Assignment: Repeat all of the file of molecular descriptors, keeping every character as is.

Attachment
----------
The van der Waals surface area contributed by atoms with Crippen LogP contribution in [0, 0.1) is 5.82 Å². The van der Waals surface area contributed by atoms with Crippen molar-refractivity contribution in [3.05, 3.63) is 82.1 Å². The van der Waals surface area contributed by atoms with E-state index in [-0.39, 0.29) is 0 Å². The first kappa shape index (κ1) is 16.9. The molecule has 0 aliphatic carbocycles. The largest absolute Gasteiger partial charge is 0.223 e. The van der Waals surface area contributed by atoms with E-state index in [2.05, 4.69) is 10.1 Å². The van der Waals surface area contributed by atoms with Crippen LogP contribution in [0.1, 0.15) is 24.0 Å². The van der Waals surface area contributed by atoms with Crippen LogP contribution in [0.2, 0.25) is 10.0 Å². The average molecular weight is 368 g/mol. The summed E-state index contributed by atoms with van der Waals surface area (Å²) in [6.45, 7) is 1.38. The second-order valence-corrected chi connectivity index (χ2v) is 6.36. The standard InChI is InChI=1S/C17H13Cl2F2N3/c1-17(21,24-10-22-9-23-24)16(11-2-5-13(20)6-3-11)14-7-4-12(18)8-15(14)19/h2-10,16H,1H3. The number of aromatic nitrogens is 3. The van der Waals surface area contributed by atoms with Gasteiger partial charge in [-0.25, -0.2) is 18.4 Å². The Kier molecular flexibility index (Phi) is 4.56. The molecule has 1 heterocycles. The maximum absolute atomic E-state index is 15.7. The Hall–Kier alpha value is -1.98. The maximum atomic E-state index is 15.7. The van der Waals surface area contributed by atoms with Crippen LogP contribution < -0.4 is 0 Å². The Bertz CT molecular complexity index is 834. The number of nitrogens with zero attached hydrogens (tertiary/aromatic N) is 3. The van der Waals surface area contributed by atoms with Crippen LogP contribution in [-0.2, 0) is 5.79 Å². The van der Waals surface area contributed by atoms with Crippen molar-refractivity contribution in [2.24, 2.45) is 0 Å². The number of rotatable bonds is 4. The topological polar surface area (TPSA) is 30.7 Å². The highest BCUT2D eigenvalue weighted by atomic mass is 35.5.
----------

The van der Waals surface area contributed by atoms with Crippen LogP contribution in [0, 0.1) is 5.82 Å². The van der Waals surface area contributed by atoms with Crippen molar-refractivity contribution in [3.05, 3.63) is 82.1 Å². The van der Waals surface area contributed by atoms with E-state index in [-0.39, 0.29) is 0 Å². The first kappa shape index (κ1) is 16.9. The molecule has 0 aliphatic carbocycles. The largest absolute Gasteiger partial charge is 0.223 e. The van der Waals surface area contributed by atoms with E-state index in [2.05, 4.69) is 10.1 Å². The van der Waals surface area contributed by atoms with Crippen LogP contribution in [0.1, 0.15) is 24.0 Å². The van der Waals surface area contributed by atoms with Crippen LogP contribution in [0.2, 0.25) is 10.0 Å². The average molecular weight is 368 g/mol. The summed E-state index contributed by atoms with van der Waals surface area (Å²) in [6.45, 7) is 1.38. The second-order valence-corrected chi connectivity index (χ2v) is 6.36. The standard InChI is InChI=1S/C17H13Cl2F2N3/c1-17(21,24-10-22-9-23-24)16(11-2-5-13(20)6-3-11)14-7-4-12(18)8-15(14)19/h2-10,16H,1H3. The number of aromatic nitrogens is 3. The van der Waals surface area contributed by atoms with Gasteiger partial charge in [-0.25, -0.2) is 18.4 Å². The Kier molecular flexibility index (Phi) is 4.56. The molecule has 1 heterocycles. The maximum absolute atomic E-state index is 15.7. The Hall–Kier alpha value is -1.98. The maximum atomic E-state index is 15.7. The van der Waals surface area contributed by atoms with Crippen LogP contribution < -0.4 is 0 Å². The Bertz CT molecular complexity index is 834. The number of nitrogens with zero attached hydrogens (tertiary/aromatic N) is 3. The van der Waals surface area contributed by atoms with Crippen LogP contribution in [-0.2, 0) is 5.79 Å². The van der Waals surface area contributed by atoms with Crippen molar-refractivity contribution in [2.24, 2.45) is 0 Å². The number of rotatable bonds is 4. The topological polar surface area (TPSA) is 30.7 Å². The highest BCUT2D eigenvalue weighted by atomic mass is 35.5.